Monday, February 27

Goodbye, Mr. Limpet

He wasn’t a blockbuster star, but Don Knotts is arguably one of the most recognizable figures to baby boomers. He was on TV almost every day thanks to “The Andy Griffith Show” syndication, and Saturday afternoon screenings of such classics as “The Reluctant Astronaut“ and “The Ghost and Mr. Chicken.” Even young teens know him from re-runs of “Three’s Company.”

His career spanned over fifty years. During that time, as entertainment grew ever more risqué, daring, and brash, Don kept a sense of kind innocence. His harmless yet hilarious goofball persona was, and still is, a favorite of kids and adults alike. He was the last of a kind: the Jimmy Stewart type of gentleness, self-deprecation, and aw-shucks goodness that has long since departed Hollywood. He was the sad-eyed runt-of-the-litter puppy no one could resist.

For me, however, Don will always be “The Incredible Mr. Limpet.” It’s a boyhood favorite that’s delightful to revisit once in a while. I have wistful memories of the metal-cornered fish tanks, the daydreaming misunderstood man’s wish to be a fish, his friendship with a curmudgeonly tin can-toting hermit crab, and the ridiculous “HAROOM”-ing at Nazi torpedoes. I think I can point to that movie as starting my life-long obsession with aquaria, catch and release fishing, and all things under the ocean. It is a hobby and an interest that has occupied much of my life, even in my dreams.

Goodbye, Mr. Limpet, and thank you. May the great beyond show you safe seas.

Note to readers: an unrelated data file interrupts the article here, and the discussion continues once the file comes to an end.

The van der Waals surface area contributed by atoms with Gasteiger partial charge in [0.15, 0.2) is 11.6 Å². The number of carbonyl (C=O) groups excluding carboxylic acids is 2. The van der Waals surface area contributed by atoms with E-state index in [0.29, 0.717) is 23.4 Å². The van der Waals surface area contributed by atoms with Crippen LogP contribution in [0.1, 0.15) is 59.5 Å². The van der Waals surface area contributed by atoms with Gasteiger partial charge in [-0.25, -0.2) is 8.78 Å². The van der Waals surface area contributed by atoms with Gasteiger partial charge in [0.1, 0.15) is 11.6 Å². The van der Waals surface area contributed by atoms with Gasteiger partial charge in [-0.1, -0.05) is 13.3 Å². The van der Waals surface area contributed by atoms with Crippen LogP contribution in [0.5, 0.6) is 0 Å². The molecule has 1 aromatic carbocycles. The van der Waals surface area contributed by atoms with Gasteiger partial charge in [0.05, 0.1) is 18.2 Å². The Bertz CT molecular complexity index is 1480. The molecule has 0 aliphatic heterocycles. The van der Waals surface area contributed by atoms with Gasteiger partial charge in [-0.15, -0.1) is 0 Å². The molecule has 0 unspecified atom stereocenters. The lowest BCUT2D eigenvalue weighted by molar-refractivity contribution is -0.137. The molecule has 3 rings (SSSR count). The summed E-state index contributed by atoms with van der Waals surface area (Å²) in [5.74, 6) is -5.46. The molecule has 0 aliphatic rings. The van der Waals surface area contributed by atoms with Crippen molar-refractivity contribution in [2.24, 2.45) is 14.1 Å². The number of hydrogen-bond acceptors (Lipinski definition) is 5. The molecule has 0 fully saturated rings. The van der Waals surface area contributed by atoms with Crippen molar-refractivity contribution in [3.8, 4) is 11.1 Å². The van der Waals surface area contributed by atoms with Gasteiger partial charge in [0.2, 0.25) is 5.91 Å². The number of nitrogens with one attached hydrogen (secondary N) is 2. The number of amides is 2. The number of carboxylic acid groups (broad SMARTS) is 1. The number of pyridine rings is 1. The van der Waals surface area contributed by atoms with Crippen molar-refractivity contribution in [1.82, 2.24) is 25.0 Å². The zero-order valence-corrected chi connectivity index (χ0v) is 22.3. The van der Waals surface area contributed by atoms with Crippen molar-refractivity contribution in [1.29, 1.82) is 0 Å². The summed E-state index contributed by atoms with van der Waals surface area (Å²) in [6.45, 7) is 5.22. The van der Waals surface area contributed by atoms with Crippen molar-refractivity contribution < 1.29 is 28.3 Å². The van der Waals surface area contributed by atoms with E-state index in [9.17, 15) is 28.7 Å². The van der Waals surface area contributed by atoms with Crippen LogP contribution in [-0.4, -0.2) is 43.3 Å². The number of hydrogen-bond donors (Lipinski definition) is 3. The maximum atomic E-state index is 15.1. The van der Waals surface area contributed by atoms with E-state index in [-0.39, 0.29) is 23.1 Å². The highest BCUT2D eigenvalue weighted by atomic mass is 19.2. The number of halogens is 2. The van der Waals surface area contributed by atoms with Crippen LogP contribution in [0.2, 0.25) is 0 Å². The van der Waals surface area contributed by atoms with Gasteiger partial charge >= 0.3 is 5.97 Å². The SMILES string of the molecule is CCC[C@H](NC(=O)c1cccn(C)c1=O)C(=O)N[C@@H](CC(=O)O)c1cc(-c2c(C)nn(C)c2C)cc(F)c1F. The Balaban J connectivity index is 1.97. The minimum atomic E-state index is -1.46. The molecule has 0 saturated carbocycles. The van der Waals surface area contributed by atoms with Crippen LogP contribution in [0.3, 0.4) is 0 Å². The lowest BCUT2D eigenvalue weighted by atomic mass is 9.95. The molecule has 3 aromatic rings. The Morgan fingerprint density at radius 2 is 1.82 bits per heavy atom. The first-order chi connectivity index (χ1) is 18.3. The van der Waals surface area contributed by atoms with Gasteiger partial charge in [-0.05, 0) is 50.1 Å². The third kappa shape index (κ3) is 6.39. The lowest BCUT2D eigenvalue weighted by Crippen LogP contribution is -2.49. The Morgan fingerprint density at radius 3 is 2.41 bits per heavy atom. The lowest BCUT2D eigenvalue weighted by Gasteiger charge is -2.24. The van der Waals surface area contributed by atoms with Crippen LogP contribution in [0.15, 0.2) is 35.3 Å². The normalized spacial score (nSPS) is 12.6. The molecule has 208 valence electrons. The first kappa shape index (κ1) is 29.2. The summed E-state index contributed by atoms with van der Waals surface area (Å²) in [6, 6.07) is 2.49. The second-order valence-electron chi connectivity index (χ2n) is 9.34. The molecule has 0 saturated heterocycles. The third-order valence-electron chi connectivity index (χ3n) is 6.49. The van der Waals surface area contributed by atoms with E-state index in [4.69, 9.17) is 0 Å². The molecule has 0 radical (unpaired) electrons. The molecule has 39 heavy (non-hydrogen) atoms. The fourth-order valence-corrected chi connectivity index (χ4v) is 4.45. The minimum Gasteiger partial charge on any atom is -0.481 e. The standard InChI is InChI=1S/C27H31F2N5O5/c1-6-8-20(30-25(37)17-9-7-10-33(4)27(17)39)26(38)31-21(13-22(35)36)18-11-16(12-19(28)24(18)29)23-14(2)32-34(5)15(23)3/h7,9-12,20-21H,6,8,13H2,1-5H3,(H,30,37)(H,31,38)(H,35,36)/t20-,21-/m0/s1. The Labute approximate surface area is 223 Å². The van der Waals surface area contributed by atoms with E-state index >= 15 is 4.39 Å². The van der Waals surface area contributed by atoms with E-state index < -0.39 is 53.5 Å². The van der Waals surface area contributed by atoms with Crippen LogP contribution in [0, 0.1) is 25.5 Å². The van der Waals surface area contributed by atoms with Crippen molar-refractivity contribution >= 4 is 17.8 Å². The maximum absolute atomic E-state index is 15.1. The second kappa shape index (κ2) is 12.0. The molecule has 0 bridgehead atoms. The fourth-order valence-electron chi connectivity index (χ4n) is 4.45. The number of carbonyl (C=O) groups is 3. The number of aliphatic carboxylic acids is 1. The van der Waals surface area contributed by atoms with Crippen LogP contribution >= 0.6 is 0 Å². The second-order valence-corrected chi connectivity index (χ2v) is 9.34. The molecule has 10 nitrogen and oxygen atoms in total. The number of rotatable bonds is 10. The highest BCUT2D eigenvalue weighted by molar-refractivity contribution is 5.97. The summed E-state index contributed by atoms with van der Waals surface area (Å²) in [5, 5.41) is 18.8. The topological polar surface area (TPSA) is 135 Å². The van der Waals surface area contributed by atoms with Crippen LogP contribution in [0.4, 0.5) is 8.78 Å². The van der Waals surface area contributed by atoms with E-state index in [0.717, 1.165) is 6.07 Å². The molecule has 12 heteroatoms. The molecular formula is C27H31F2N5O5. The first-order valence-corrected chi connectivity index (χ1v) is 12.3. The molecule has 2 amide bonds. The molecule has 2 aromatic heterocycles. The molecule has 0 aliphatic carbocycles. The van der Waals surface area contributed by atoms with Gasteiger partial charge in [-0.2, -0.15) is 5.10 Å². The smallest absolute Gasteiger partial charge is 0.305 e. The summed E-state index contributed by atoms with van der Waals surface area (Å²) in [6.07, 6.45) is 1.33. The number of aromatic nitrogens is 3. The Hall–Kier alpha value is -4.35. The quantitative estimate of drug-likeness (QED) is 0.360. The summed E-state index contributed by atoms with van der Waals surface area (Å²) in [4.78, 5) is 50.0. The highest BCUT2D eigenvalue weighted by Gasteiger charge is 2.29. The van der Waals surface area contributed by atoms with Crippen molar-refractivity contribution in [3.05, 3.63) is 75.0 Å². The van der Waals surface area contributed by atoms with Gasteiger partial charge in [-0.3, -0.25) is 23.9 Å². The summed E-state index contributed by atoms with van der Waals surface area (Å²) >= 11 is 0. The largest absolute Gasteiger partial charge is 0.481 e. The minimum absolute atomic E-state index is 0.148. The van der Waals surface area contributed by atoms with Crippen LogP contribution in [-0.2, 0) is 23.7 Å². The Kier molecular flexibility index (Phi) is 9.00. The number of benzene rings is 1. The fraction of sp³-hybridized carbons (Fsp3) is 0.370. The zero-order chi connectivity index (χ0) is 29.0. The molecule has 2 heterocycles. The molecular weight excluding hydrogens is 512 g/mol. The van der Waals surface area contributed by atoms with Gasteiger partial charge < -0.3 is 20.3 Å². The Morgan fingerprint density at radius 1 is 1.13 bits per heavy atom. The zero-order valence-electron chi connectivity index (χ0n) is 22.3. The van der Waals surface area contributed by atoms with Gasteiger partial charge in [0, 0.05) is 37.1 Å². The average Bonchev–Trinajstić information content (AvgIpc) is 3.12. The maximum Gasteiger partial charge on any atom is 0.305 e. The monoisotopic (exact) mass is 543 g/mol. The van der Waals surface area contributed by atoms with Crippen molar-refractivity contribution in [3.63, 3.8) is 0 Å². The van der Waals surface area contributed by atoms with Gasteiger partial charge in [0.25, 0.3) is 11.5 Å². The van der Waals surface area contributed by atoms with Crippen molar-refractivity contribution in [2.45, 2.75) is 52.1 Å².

Wednesday, February 15

I Am Man, Hear Me Roar

For a short while, my mother tried the gentle-lady farmer routine. It was great to visit in the spring: flowers and vegetables sprouting, Jose the donkey racing down the long driveway anticipating the carrots in your pocket, the rooster making sure all his hens were in the right place, bluebirds making nests in the birdhouses I and her husband made, alligator lizards snoozing under the hose bib, geese hornking on the pond......

And Billy, the satanic asshole goat. He was eight feet tall at the shoulder, peed in his mouth before rubbing his harem with his prodigious phallus, shot lasers from his eyes, and could smell your testosterone from half a mile. I went in once to pet the baby goats, and Billy reared up, a stormy tower of badassness topped by wicked curved horns, hepped up on clover, my puny pale humanity in his crosshairs. I cowered behind a post, hoping for safety, peering up in terror at the thousand-foot devil that was Billy. His glowing ember eyes stared from the clouds as lightning swirled about his evil crown, the ground trembled beneath his might, bats and snakes and demons pranced across his shaggy coat, his stink caused trees to fall over and vultures to drop from the sky. I whimpered what I thought was my last futile wussiness.


My senior mother, five inches shorter, in a long skirt, muscles half my size, strode into the field, grabbed Billy by one skull-weapon, and twisted him to the ground with one blue-veined wrist. "Stop that." She then proceeded to gather the baby goats in the fold of her skirt while simultaneously grabbing some afalfa and somehow banishing the now chastised Billy to the fence. The mating season was in full bawdy, growing things were crazed with the fullness of life, the afternoon spring sun suffused the world with warmth and contentment. In the center of it all, my mother held court.

Later, as I fed Jose a carrot and watched a bluebird flit about with string in its beak, I realized that Nature really is a Mother.